1. Not finding help here? Sign up for a free 30min tutor trial with Chegg Tutors
    Dismiss Notice
Dismiss Notice
Join Physics Forums Today!
The friendliest, high quality science and math community on the planet! Everyone who loves science is here!

Finding the frequency of the combined motion

  1. Sep 15, 2012 #1
    1. The problem statement, all variables and given/known data

    Finding the frequency of the combined motion of the following

    sin(12πt)+cos(12πt-π/4)

    2. Relevant equations

    T=n2T2=T1n1

    3. The attempt at a solution

    Ok so I found the periods be 1/6 for the sin function and 2/13 for the cosine
    Any hints on what to do next? I really have no clue

    the answer in 6.25/s
     
  2. jcsd
  3. Sep 16, 2012 #2
    Think about fundamental trig identities.
     
  4. Sep 16, 2012 #3
    which fundamental ones? like this one sin(θ)^2 + cos(θ)^2 = 1?
    Im not quite sure I follow you on how this could help



    Im getting my T from T=n2T2=T1n1
    to be 2s so the f is .5/s, which is wrong

    also the question is actually
    sin(12πt)+cos(13πt-π/4)


    Does it have to do withe the π/4 in the cos argument?
     
  5. Sep 16, 2012 #4
    I was thinking of [tex] \sin(x)=\cos(\frac{\pi}{2}-x) [tex], so you can convert the cosine or sine term this way, so that you have two sine or two cosine functions. Then look to use the equation you mention. I think this is should give the right result
     
  6. Sep 16, 2012 #5
    If I do that I get
    sin(12πt)+sin(13πt-3π/4)

    But this doesn't change the angular velocity values, so it doesn't change the the period or frequency... or am I totally missing something here?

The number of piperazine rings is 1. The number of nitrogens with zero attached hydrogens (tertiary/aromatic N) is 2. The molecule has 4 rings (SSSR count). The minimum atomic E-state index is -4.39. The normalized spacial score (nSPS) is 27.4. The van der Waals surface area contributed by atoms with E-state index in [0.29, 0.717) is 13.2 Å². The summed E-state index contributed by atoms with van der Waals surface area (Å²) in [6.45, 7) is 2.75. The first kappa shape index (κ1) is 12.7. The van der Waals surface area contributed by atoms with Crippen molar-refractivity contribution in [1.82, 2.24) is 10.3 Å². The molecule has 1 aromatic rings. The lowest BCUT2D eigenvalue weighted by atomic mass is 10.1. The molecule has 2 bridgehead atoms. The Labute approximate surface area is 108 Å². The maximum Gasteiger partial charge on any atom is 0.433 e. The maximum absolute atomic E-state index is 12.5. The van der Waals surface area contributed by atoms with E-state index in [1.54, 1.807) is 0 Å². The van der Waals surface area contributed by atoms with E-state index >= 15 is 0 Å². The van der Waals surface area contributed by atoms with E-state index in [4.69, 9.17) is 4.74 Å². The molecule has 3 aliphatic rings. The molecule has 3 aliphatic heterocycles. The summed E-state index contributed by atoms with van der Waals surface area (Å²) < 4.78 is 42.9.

7. Sep 16, 2012 #6
    So now I'd say try this identity, [ itex ] \cos(\phi-\th)=\cos(\phi)\cos(\th)-\sin(\phi)sin(\th) [ /itex ]. Which has its sin counterpart, [ itex ] \sin(\phi-\th)=\sin(\phi)\cos(\th)+\cos(\phi)sin(\th) [ /itex ]. I think now you'll be able to write this as one sine or cosine function with a combined frequency
     
  8. Sep 16, 2012 #7
    ok so

    so I changed it too
    cos(π/2-12πt)+cos(13πt-π/4)
    and used that identity to get

    [cos(13πt)cos(π/4)-sin(13πt)sin(π/4)] -[cos(π/2)cos(12πt)-sin(π/2)sin(12πt)]
    which simplifies to
    √2/2[cos(13πt)-sin(13πt)]-[cos(12πt)]



    i really appropriate your help, but Im just not getting it, Ill have to go into see my prof I guess, thanks for sticking with me this far
     
  9. Sep 16, 2012 #8
    Or simply,

    T=n1*1/6=n2*2/13

    where n1 and n2 are the lowest common value multiple of the individual periods.

    Sorry for the long probably round about explanation.
     
  10. Sep 16, 2012 #9


    I did that part at the first and got n1=12 ans n2=13.
    this gave a T of 2sec and a f of .5/sec

    which totally makes sense to me but the back of my book says the answer is 6.25/sec
     
  11. Sep 16, 2012 #10
    You can use this identity:
    http://www.wolframalpha.com/input/?i=factor+sin+x+++sin+y
    to get a product of two sin terms.
    It will result a typical expression encountered when you study beats between two close frequencies.
    The motion has a fast, 6.25 Hz component, modulated by a slow varying "amplitude" (0.25 Hz).
     
  12. Sep 17, 2012 #11
    This link shows how to derive the identity, which gives the result 6.25Hz and .25Hz

    http://math.ucsd.edu/~wgarner/math4c/derivations/trigidentities/sumprod.htm [Broken]
     
    Last edited by a moderator: May 6, 2017
  13. Sep 17, 2012 #12
    than ks to both of you! I get it now and was able to use that steps to solve other problems
     
Know someone interested in this topic? Share this thread via Reddit, Google+, Twitter, or Facebook




Similar Discussions: Finding the frequency of the combined motion
Loading...